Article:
Interview with Atlantic Council Executive Vice President Damon Wilson
Atlantic Council Executive Vice President for Programs and Strategy, Damon Wilson, discussed the implications of Donald Trump’s election victory, and the opportunities and challenges that lie ahead.
Wilson spoke in an interview with the New Atlanticist’s Ashish Kumar Sen. Here are edited excerpts from our interview:
Q: What’s your reaction to Donald Trump’s election victory?
Wilson: This is Brexit gone global. It is quite a bit of a shock. It continues to be a wakeup call and yet we have seen this coming. We have seen the roiling votes, frankly, all across Europe. We are seeing the result of some type of popular backlash to the powers of globalization. We have watched it play out first in Europe, then in the Republican primary, and now Donald Trump has ridden it to victory in the presidential election.
We have to expect more to come. We are headed toward very significant elections, first in Austria, then the Netherlands, France, Germany. In each of these elections the same types of issues are at stake and a new crop of leaders is challenging the establishment and has the chance to seize power.
Q: What should President-elect Trump’s foreign policy priorities be in his first hundred days in office?
Wilson: I think President-elect Trump, even before he becomes president, has an opportunity if not responsibility to help stabilize the world, to help send the right signals to the world of the United States’ consistent engagement.
Things will change, no doubt. This president will have new policies and approaches and, frankly, it will take a while to figure out what they are. The role the United States plays is so catalytic. What we do or don’t do reverberates in almost every country in the world. There is an opportunity for the president-elect to try to calm the waters and send a message of America’s commitment to be a reliable international partner—although recognizing that there are big changes to come.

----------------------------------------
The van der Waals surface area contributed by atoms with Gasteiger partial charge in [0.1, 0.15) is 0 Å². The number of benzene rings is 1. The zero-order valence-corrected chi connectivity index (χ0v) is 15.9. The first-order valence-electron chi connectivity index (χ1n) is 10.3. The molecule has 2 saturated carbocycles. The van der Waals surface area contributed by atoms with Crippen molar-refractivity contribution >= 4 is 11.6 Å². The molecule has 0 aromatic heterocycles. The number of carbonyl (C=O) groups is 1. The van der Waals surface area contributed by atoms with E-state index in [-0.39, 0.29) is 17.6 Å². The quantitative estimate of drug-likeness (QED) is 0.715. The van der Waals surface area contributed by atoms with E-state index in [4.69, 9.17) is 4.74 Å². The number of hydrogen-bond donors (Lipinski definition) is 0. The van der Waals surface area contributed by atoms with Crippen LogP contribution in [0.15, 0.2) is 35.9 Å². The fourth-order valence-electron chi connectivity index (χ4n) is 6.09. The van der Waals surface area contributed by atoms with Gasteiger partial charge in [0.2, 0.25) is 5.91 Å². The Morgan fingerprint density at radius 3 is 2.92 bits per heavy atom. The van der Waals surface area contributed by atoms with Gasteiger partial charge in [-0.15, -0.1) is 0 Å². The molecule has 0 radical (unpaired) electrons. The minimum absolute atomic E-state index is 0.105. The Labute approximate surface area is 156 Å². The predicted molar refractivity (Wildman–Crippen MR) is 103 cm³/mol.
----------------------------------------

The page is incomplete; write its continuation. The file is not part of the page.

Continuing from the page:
Q: What challenges and opportunities await President-elect Trump?
Wilson: The challenges are how to actually turn simplistic campaign themes into actual initiatives and presidential policies. That is both a challenge and an opportunity. This is a president-elect who questioned the nature of America’s role in the world. He adopted a famous isolationist slogan of America First. There is a need to begin setting out first principles in terms of how a Trump administration will lead the United States globally, with both our allies and our adversaries as an intended audience.
There is a real challenge and an opportunity to take campaign slogans on trade and to figure out what it really means to have a “better” trade deal and how do we not just erect walls, close our borders, and potentially fuel a recessionary reaction, but get to work on something that could be considered a better trade deal.